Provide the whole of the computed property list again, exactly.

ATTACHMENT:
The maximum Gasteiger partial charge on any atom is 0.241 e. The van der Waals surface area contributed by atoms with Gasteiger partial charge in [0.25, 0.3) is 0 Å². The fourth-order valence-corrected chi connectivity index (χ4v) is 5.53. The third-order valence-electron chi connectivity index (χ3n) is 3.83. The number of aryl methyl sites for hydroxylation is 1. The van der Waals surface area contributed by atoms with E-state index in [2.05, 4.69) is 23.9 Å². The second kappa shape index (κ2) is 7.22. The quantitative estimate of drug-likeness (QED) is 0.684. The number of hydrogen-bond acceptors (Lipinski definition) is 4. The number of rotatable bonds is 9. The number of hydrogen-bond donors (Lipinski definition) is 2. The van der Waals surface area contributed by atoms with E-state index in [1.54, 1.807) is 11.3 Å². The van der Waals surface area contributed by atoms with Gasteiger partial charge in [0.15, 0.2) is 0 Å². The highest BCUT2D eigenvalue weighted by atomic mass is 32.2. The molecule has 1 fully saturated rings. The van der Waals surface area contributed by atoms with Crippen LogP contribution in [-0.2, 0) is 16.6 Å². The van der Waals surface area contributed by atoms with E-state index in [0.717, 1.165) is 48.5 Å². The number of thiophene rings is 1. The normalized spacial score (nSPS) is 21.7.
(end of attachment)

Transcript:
The maximum Gasteiger partial charge on any atom is 0.241 e. The van der Waals surface area contributed by atoms with Gasteiger partial charge in [0.25, 0.3) is 0 Å². The fourth-order valence-corrected chi connectivity index (χ4v) is 5.53. The third-order valence-electron chi connectivity index (χ3n) is 3.83. The number of aryl methyl sites for hydroxylation is 1. The van der Waals surface area contributed by atoms with E-state index in [2.05, 4.69) is 23.9 Å². The second kappa shape index (κ2) is 7.22. The quantitative estimate of drug-likeness (QED) is 0.684. The number of hydrogen-bond acceptors (Lipinski definition) is 4. The number of rotatable bonds is 9. The number of hydrogen-bond donors (Lipinski definition) is 2. The van der Waals surface area contributed by atoms with E-state index in [1.54, 1.807) is 11.3 Å². The van der Waals surface area contributed by atoms with Gasteiger partial charge in [0.15, 0.2) is 0 Å². The highest BCUT2D eigenvalue weighted by atomic mass is 32.2. The molecule has 1 fully saturated rings. The van der Waals surface area contributed by atoms with Crippen LogP contribution in [-0.2, 0) is 16.6 Å². The van der Waals surface area contributed by atoms with E-state index in [0.717, 1.165) is 48.5 Å². The number of thiophene rings is 1. The normalized spacial score (nSPS) is 21.7.